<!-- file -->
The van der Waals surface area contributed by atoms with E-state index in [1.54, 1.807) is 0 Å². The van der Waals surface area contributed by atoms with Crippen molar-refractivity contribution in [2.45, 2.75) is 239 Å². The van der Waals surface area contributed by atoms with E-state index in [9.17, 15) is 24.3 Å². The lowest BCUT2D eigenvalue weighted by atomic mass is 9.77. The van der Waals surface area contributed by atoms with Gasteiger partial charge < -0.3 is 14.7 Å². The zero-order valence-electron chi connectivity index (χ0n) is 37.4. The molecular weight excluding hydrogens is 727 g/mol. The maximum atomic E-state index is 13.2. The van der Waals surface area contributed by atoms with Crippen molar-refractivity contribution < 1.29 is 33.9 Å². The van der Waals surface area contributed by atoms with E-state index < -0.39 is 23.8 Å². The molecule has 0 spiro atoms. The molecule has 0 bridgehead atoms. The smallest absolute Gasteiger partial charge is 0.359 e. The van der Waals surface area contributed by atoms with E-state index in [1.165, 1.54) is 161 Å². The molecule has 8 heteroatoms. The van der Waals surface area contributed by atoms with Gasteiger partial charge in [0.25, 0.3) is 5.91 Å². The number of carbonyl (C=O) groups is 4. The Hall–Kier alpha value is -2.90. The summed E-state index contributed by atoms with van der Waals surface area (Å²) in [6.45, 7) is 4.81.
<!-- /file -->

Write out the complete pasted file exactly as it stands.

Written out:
The van der Waals surface area contributed by atoms with E-state index in [1.54, 1.807) is 0 Å². The van der Waals surface area contributed by atoms with Crippen molar-refractivity contribution in [2.45, 2.75) is 239 Å². The van der Waals surface area contributed by atoms with E-state index in [9.17, 15) is 24.3 Å². The lowest BCUT2D eigenvalue weighted by atomic mass is 9.77. The van der Waals surface area contributed by atoms with Gasteiger partial charge < -0.3 is 14.7 Å². The zero-order valence-electron chi connectivity index (χ0n) is 37.4. The molecular weight excluding hydrogens is 727 g/mol. The maximum atomic E-state index is 13.2. The van der Waals surface area contributed by atoms with Crippen molar-refractivity contribution < 1.29 is 33.9 Å². The van der Waals surface area contributed by atoms with E-state index < -0.39 is 23.8 Å². The molecule has 0 spiro atoms. The molecule has 0 bridgehead atoms. The smallest absolute Gasteiger partial charge is 0.359 e. The van der Waals surface area contributed by atoms with E-state index in [1.165, 1.54) is 161 Å². The molecule has 8 heteroatoms. The van der Waals surface area contributed by atoms with Gasteiger partial charge in [0.25, 0.3) is 5.91 Å². The number of carbonyl (C=O) groups is 4. The Hall–Kier alpha value is -2.90. The summed E-state index contributed by atoms with van der Waals surface area (Å²) in [6.45, 7) is 4.81.